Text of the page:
We are back and today we are going to be solving part 2 of day 2: "I Was Told There Would Be No Math" from Advent of Code 2015.

Lets take a look at the problem.

```
--- Part 2 ---
The elves are also running low on ribbon. Ribbon is all the
same width, so they only have to worry about the length they
need to order, which they would again like to be exact.
The ribbon required to wrap a present is the shortest
distance around its sides, or the smallest perimeter of any
one face. Each present also requires a bow made out of ribbon
as well; the feet of ribbon required for the perfect bow is
equal to the cubic feet of volume of the present. Don't ask
how they tie the bow, though; they'll never tell.
For example:
A present with dimensions 2x3x4 requires 2+2+3+3 = 10 feet of
ribbon to wrap the present plus 2*3*4 = 24 feet of ribbon for
the bow, for a total of 34 feet.
A present with dimensions 1x1x10 requires 1+1+1+1 = 4 feet of
ribbon to wrap the present plus 1*1*10 = 10 feet of ribbon for
the bow, for a total of 14 feet.
How many total feet of ribbon should they order?
```

As with day 1, there is a lot of code we can already use here.

To start, we are going to create a new test so that we can calculate the length of ribbon needed for each present.

```
func TestCalculateRibbonLength(t *testing.T) {
assert.Equal(t, 34, CalculateRibbonLength("2x3x4"))
assert.Equal(t, 14, CalculateRibbonLength("1x1x10"))
}
```

We have used the examples to create our test cases just as before.

Next up, we need to write the code to make the above tests pass.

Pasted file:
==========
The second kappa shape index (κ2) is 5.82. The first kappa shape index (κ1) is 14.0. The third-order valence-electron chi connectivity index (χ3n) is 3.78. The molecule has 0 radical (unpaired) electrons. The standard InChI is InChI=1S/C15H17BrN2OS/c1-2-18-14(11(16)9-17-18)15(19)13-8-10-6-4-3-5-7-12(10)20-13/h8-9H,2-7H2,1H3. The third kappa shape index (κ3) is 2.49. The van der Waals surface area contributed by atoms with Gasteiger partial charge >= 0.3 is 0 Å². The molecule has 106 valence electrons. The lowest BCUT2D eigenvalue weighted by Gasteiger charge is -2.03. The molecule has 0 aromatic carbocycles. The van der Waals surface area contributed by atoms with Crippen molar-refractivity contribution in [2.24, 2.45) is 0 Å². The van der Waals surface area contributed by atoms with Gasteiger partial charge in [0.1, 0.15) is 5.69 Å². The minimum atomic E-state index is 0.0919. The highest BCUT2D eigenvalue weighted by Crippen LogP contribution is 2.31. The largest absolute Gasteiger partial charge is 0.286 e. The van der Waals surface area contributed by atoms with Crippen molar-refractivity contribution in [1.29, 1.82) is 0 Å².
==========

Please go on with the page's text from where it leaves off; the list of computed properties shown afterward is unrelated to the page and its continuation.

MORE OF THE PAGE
```
func CalculateRibbonLength(str string) int {
s := strings.Split(str, "x")
var sides []int
for _, sideString := range s {
side, _ := strconv.Atoi(sideString)
sides = append(sides, side)
}
sort.Ints(sides)
return sides[0] + sides[0] + sides[1] + sides[1] + sides[0]*sides[1]*sides[2]
}
```

Now if we modify our main function from the first part of the challenge so it now does the following.

```
func main() {
input := LoadInput("./input.txt")
presents := MakePresentSlice(input)
total := 0
ribbon := 0
for _, present := range presents {
total += CalculatePresentArea(present)
ribbon += CalculateRibbonLength(present)
}
fmt.Println(total, "Feet of wrapping paper needed.")
fmt.Println(ribbon, "Feet of ribbon needed.")
}
```

When we run the above code, the output for our ribbon length is `3783758 Feet of ribbon needed`

and entering this answer into Advent of Code, we get a success message for providing the correct answer.

`That's the right answer! You are one gold star closer to powering the weather machine.`

Next up, rather than looking at Day 3: part 1, we are going to come back to this challenge for some refactoring.

At the moment, we have two different functions that repeat this same block of code.

```
...
s := strings.Split(str, "x")
var sides []int
for _, sideString := range s {
side, _ := strconv.Atoi(sideString)
sides = append(sides, side)
}
sort.Ints(sides)
...
```

It would be good to extract this out into its own function to make it more reusable.

Luckily, we are using test driven development so this process should be quick and painless.

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